Argument passing in Java

Often a method needs some initial information to start some computation. There are two ways to pass the same information to the method.


1. Pass by Value vs Pass by Reference

There are two ways to pass any argument to a method:

  • Pass by value : A copy of the passed argument is made and all the operations inside the method are performed on this copy.
  • Pass by reference : Only an alias or reference of the argument is passed to the method. So all the calculations happen on the original argument.

Some language support only one of the two ways, some languages (e.g. C++) support both.


2. Java passes arguments by Value

Java uses pass by value( or some may argue a hybrid of the two) to pass the arguments to a method. The overall effect differs and depends on whether a primitive or a non-primitive type is passed.

  • If a primitive type is passed, Java copies the value of the argument into a new variable and this copy is used inside the method. Any modification made to this copy inside the method won’t be visible from outside.
  • If a non-primitive type is passed, Java copies the value of the object-reference(only reference and not the entire object) into a new reference-variable and this new variable is used inside the method. But the value of the variable still refers the same object. So all the modifications inside the method actually happen on the original object.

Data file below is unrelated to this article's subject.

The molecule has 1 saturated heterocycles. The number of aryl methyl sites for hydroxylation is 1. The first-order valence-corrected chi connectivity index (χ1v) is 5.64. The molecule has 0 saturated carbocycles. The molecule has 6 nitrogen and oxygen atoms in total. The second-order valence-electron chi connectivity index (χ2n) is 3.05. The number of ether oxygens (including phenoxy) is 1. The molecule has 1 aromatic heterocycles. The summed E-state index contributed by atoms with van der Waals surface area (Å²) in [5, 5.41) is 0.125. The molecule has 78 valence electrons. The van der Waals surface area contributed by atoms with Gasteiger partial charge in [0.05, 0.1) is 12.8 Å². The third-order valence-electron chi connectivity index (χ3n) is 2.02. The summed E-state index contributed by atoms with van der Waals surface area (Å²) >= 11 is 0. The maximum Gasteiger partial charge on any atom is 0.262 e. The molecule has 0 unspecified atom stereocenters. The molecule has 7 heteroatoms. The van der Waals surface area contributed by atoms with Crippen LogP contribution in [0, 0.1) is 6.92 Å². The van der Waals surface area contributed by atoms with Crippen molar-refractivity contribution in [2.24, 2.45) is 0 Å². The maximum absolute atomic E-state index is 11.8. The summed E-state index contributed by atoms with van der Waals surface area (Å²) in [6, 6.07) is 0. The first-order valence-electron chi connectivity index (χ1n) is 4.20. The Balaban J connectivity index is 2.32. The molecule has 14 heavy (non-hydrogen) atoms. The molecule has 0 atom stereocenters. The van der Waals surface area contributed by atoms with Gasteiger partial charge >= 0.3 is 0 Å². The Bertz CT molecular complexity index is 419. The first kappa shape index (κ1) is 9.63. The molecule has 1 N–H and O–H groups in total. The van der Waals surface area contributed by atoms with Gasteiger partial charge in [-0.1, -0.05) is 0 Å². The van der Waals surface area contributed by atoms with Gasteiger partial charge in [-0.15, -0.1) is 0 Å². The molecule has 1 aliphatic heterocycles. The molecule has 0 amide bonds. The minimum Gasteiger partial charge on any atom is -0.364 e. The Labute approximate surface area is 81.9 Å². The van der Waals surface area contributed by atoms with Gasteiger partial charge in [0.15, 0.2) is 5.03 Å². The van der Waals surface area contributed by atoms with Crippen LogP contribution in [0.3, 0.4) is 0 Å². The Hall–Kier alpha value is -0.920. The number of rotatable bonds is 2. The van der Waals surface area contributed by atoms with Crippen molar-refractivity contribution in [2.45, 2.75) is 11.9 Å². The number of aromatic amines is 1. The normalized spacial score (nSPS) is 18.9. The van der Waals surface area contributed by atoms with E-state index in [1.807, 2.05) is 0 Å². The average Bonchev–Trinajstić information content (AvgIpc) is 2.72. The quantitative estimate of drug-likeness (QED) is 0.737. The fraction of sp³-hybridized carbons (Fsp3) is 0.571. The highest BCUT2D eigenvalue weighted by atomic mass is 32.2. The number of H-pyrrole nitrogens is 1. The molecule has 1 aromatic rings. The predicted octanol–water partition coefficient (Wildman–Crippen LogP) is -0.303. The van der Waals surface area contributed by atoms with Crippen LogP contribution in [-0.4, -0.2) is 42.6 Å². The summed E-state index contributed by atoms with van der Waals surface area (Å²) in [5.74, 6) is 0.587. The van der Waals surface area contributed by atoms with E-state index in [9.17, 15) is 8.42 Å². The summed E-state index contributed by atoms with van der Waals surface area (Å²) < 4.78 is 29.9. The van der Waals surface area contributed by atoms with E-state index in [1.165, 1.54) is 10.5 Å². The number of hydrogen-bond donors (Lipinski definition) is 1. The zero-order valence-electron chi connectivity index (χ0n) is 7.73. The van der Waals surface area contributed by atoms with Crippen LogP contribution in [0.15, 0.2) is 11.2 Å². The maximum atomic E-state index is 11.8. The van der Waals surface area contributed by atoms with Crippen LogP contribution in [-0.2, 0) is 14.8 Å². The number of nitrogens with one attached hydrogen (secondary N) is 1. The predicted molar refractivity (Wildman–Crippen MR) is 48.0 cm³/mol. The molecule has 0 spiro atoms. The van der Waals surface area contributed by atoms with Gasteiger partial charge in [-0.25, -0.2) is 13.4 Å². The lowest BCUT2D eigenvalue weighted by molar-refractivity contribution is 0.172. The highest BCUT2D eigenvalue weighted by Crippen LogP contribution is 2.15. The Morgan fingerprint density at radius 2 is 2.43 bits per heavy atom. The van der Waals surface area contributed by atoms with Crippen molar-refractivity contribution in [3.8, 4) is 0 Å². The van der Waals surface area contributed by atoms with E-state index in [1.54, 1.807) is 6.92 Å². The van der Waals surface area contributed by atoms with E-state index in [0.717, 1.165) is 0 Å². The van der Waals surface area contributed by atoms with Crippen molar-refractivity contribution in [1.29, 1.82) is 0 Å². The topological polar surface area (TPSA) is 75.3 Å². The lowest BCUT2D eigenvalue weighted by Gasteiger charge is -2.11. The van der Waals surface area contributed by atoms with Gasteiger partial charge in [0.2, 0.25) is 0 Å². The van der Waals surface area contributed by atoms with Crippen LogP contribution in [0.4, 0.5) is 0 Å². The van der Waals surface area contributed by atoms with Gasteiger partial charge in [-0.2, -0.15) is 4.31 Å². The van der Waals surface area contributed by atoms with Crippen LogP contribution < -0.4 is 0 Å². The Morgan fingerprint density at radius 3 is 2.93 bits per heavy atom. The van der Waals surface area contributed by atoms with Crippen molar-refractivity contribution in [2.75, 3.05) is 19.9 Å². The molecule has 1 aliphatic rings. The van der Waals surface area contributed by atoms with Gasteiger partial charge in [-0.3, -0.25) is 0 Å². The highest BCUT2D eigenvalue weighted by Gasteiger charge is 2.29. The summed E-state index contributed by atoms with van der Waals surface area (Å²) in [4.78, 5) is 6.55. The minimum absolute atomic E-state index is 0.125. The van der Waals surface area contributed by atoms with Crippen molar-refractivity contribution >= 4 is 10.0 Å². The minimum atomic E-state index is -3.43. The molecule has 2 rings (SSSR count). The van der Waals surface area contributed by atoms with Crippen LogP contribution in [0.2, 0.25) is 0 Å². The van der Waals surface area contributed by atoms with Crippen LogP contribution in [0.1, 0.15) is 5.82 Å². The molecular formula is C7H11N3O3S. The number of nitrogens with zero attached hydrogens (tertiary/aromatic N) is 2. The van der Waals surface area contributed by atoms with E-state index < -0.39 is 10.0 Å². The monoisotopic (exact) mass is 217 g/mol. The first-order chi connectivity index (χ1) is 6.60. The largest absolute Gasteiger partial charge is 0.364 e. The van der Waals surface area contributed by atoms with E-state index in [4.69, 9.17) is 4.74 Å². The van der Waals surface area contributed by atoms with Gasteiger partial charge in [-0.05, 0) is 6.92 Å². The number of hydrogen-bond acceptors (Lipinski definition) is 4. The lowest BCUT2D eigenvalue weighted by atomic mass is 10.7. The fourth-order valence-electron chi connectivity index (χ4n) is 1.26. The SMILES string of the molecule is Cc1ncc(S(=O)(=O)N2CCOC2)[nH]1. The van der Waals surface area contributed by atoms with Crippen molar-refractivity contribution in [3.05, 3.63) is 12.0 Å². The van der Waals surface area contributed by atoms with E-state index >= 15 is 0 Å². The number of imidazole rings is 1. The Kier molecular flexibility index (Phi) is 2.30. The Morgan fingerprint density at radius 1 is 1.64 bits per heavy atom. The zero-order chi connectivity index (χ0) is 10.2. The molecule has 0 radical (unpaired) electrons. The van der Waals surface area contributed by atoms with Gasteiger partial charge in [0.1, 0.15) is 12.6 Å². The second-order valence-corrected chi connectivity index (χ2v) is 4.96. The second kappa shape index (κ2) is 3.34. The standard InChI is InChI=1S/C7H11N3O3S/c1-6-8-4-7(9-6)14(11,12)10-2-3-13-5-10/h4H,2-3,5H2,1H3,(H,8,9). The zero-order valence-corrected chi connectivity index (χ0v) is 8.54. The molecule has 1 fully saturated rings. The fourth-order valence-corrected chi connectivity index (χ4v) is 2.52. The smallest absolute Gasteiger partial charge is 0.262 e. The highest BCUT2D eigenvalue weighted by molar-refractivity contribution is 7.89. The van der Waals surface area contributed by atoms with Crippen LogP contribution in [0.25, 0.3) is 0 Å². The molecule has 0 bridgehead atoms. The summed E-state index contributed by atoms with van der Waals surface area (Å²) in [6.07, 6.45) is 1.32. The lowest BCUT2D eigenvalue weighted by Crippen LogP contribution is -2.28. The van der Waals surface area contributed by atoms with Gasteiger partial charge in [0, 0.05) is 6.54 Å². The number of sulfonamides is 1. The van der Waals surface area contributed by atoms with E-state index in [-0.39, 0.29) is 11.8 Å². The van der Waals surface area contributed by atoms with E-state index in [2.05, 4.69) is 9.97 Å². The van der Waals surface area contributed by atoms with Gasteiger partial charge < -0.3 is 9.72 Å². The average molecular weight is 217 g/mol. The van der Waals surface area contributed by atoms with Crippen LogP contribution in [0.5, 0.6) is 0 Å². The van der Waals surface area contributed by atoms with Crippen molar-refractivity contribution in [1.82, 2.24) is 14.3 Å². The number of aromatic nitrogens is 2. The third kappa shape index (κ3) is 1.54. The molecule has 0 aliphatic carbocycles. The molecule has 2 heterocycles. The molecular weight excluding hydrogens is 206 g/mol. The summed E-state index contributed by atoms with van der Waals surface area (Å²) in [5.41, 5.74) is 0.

Let’s prove it.


Example 1 : Passing a primitive type to a method

Output :

It proves that copy of the number inside the method and outside the method were different.


Example 2 : Passing a non-primitive type to a method

Output :

Fruit f was initially Sour. We pass it to the method makeSweet() where it is modified to sweet. When we access the taste field of the same fruit after the method terminates, we find the taste field set to Sweet.

It proves that argument passed to the method still referred the same original object.


3. The Proof : Objects are passed by Value

Java passes arguments by value. Let’s look at an example to prove this:

Output :

Had Java passed arguments by reference, the objects would have been exchanged i.e. names of both the students would have exchanged. But it doesn’t happen which means that Java passes arguments by value.


Let’s visualize this example with a diagram.

  • student1, student2 are references to the objects from outside the method.
  • s1, s2 and temp are local references created inside the method swap.
Java passes arguments to a method by value. The value itself is a reference value.
Java passes arguments to a method by value.